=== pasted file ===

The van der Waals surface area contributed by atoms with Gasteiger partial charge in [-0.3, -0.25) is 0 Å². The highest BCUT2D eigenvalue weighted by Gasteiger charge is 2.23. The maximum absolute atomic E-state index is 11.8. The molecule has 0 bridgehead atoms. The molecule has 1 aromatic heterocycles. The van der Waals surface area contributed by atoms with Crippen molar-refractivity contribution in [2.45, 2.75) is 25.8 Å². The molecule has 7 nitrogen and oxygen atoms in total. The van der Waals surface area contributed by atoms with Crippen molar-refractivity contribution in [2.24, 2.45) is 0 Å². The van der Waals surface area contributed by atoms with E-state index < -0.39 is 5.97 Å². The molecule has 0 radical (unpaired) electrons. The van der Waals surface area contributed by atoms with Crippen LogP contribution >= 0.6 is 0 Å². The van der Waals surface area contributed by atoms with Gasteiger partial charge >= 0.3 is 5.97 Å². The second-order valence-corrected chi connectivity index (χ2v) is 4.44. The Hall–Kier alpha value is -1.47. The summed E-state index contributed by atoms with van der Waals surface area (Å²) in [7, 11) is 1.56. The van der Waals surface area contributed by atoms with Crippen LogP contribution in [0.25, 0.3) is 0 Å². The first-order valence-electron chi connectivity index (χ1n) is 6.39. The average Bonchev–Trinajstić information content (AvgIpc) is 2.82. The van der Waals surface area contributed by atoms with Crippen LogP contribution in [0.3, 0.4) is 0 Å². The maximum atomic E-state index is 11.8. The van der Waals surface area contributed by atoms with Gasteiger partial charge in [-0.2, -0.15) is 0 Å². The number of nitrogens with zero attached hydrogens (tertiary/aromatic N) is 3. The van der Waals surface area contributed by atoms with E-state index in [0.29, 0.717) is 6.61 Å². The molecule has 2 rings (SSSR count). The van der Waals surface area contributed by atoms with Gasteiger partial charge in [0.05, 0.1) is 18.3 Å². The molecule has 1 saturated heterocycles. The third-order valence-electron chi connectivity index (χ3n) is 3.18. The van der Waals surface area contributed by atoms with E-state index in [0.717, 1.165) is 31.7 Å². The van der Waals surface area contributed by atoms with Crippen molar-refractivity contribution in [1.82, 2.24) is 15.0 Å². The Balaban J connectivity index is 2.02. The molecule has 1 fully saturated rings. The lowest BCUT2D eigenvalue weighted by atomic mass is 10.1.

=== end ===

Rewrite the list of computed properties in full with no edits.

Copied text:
The van der Waals surface area contributed by atoms with Gasteiger partial charge in [-0.3, -0.25) is 0 Å². The highest BCUT2D eigenvalue weighted by Gasteiger charge is 2.23. The maximum absolute atomic E-state index is 11.8. The molecule has 0 bridgehead atoms. The molecule has 1 aromatic heterocycles. The van der Waals surface area contributed by atoms with Crippen molar-refractivity contribution in [2.45, 2.75) is 25.8 Å². The molecule has 7 nitrogen and oxygen atoms in total. The van der Waals surface area contributed by atoms with Crippen molar-refractivity contribution in [2.24, 2.45) is 0 Å². The van der Waals surface area contributed by atoms with E-state index < -0.39 is 5.97 Å². The molecule has 0 radical (unpaired) electrons. The van der Waals surface area contributed by atoms with Crippen LogP contribution >= 0.6 is 0 Å². The van der Waals surface area contributed by atoms with Gasteiger partial charge >= 0.3 is 5.97 Å². The second-order valence-corrected chi connectivity index (χ2v) is 4.44. The Hall–Kier alpha value is -1.47. The summed E-state index contributed by atoms with van der Waals surface area (Å²) in [7, 11) is 1.56. The van der Waals surface area contributed by atoms with Crippen LogP contribution in [0.25, 0.3) is 0 Å². The first-order valence-electron chi connectivity index (χ1n) is 6.39. The average Bonchev–Trinajstić information content (AvgIpc) is 2.82. The van der Waals surface area contributed by atoms with Crippen LogP contribution in [0.3, 0.4) is 0 Å². The maximum atomic E-state index is 11.8. The van der Waals surface area contributed by atoms with Gasteiger partial charge in [-0.2, -0.15) is 0 Å². The number of nitrogens with zero attached hydrogens (tertiary/aromatic N) is 3. The van der Waals surface area contributed by atoms with E-state index in [0.29, 0.717) is 6.61 Å². The molecule has 2 rings (SSSR count). The van der Waals surface area contributed by atoms with Gasteiger partial charge in [0.05, 0.1) is 18.3 Å². The molecule has 1 saturated heterocycles. The third-order valence-electron chi connectivity index (χ3n) is 3.18. The van der Waals surface area contributed by atoms with E-state index in [0.717, 1.165) is 31.7 Å². The van der Waals surface area contributed by atoms with Crippen molar-refractivity contribution in [1.82, 2.24) is 15.0 Å². The Balaban J connectivity index is 2.02. The molecule has 1 fully saturated rings. The lowest BCUT2D eigenvalue weighted by atomic mass is 10.1.